We need to be mindful that women can presented with an array of challenges from their first day in work, to the day they retire. And that these challenges will look different for each person. This fluidity, combined with a tendency towards looking at gender equity through a single lens is what creates the biggest challenge – making sure we’re giving all women the opportunity to achieve equity.

Another challenge we face is initiating a pivot away from focussing on putting frameworks and policies in place without first considering what the ideal outcome looks like. By making this change we will be able to ensure that the frameworks we put in place take into consideration the specific life-stage challenges women face rather than generalised gender-based challenges. This approach is needed if we’re going to give all women equal opportunities to grow their careers.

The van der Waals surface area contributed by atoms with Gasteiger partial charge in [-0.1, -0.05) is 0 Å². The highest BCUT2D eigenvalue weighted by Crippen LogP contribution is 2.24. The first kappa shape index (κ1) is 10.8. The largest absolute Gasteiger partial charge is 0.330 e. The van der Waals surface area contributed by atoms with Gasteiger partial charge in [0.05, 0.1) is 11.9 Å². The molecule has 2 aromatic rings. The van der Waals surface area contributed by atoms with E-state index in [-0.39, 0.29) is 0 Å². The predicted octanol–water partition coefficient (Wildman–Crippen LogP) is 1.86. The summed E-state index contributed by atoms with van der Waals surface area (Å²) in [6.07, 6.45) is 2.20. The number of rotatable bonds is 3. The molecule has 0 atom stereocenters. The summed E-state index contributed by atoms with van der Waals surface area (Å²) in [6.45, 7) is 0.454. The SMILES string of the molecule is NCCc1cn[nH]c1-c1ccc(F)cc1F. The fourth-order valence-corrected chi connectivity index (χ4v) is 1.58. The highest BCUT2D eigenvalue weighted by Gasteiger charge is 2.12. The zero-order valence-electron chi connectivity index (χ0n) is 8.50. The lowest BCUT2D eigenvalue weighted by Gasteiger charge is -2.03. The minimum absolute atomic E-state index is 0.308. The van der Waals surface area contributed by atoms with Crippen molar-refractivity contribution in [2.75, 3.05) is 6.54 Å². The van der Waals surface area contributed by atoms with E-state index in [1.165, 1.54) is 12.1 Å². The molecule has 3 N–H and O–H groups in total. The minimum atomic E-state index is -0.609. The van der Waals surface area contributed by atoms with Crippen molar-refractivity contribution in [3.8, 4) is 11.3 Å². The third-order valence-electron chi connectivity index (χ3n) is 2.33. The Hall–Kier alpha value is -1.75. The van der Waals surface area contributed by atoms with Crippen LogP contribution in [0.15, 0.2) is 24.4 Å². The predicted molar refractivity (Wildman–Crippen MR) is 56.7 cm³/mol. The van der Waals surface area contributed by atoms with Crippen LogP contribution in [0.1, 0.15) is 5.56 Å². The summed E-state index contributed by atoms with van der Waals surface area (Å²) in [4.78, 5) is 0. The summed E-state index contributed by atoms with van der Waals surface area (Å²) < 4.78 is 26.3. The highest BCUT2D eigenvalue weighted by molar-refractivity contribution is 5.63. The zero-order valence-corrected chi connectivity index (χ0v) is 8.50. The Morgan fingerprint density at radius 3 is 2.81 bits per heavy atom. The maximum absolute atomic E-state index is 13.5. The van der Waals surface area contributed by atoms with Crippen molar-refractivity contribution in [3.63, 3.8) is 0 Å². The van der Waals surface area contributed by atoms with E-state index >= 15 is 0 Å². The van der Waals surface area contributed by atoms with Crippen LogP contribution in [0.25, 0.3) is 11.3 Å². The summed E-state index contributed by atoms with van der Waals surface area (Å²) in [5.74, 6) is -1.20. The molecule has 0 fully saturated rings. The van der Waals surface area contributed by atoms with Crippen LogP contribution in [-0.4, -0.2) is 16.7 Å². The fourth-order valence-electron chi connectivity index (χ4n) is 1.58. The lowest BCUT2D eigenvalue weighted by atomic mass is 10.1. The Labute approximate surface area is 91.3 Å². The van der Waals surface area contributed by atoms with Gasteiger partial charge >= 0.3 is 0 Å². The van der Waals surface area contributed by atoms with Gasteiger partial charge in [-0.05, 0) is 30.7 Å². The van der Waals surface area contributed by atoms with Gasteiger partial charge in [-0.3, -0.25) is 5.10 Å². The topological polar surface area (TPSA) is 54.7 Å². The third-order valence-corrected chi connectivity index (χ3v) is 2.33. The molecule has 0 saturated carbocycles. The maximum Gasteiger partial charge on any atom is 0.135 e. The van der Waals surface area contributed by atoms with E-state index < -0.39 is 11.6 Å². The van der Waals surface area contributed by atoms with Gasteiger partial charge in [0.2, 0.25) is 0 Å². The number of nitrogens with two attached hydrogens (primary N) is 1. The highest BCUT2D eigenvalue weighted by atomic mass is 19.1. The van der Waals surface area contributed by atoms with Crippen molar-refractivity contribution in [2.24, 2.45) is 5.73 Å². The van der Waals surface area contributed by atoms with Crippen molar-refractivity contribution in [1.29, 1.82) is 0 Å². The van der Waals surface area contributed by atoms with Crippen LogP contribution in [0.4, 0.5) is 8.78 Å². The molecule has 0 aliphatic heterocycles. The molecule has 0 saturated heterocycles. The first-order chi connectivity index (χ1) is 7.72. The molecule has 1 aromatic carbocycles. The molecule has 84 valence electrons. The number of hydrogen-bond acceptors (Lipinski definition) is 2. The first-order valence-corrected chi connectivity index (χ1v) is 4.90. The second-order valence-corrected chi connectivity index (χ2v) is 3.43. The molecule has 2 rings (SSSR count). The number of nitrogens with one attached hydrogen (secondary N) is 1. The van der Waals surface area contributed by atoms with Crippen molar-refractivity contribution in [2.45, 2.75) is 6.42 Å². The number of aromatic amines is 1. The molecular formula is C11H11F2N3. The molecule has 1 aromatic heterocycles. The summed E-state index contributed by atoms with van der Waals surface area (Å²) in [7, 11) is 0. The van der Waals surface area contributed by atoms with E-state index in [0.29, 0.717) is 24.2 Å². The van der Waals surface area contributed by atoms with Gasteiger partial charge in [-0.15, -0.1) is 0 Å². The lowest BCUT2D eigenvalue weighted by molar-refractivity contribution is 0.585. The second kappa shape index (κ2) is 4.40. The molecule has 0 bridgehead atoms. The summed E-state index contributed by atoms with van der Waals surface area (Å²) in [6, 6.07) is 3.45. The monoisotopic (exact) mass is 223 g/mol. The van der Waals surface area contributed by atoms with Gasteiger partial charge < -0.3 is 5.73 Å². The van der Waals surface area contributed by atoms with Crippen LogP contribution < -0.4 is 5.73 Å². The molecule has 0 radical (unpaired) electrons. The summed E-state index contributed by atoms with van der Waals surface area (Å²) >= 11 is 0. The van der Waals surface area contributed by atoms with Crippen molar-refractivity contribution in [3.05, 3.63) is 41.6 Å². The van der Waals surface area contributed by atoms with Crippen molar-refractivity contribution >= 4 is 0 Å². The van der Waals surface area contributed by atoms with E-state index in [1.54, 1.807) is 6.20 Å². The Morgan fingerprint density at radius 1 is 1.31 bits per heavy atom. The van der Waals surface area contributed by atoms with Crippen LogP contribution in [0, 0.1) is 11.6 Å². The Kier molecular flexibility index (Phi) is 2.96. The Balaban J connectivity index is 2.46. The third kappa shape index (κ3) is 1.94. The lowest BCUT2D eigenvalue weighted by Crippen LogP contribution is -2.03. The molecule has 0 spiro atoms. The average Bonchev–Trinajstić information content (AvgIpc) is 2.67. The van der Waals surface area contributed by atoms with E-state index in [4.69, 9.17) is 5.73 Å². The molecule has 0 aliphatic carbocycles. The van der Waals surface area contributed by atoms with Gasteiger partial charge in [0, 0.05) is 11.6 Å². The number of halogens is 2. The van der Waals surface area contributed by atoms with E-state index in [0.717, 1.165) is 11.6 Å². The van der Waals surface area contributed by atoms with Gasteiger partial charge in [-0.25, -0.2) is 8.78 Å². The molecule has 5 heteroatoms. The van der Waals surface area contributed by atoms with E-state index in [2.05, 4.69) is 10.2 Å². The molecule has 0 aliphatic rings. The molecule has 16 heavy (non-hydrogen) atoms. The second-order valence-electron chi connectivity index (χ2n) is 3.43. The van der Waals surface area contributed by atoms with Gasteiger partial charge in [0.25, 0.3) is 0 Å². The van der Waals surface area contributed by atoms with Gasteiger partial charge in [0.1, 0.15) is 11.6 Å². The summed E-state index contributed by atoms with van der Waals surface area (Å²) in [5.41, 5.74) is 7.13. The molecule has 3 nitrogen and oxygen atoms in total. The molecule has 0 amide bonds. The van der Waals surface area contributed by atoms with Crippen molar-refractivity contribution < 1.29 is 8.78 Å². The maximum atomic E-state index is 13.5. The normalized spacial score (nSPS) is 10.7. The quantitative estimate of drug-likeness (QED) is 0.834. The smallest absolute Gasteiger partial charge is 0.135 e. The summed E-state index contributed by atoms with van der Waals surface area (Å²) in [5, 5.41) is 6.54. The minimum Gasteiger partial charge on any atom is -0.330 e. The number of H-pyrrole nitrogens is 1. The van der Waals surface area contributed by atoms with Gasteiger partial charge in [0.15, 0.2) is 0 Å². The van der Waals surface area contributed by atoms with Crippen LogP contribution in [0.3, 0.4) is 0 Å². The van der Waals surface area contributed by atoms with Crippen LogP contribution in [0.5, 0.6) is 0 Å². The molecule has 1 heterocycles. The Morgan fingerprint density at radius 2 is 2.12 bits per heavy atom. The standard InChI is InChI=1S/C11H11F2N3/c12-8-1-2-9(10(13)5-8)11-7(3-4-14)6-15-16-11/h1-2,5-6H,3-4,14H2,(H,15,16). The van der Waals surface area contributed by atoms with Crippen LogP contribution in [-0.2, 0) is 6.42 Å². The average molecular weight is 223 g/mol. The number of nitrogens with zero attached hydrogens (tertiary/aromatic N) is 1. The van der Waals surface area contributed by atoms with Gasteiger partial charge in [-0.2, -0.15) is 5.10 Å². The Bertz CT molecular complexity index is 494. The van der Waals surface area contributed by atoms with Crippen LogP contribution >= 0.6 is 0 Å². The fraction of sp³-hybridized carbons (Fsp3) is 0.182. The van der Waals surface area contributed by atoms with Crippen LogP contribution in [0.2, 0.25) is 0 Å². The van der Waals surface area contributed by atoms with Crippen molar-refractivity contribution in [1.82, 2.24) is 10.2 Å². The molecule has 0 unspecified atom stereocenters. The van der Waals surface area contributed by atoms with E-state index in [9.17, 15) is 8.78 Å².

What is your advice to anyone in a junior position who wants to engender change within their own organisation?

The most important thing is to speak up and anyone, in any organisation should be empowered to do this. However, that’s just the starting point.

Effective change doesn’t just happen by chance it requires careful consideration, planning and perseverance. Furthermore, there’s no blueprint for success, any plan you make must be right for your organisation. However, in general, you’ll need to consider the following:

  • What are the things you have observed or experienced that have inspired you to want to engender change, and why are they important? What is the business case?
  • What changes do you think are needed, and what outcomes will those changes drive?
  • Who do you need to help you drive these changes, and what support do you need from your leadership team?
  • How can you inspire people at all levels to help you?
  • Who is best positioned to help you drive these changes?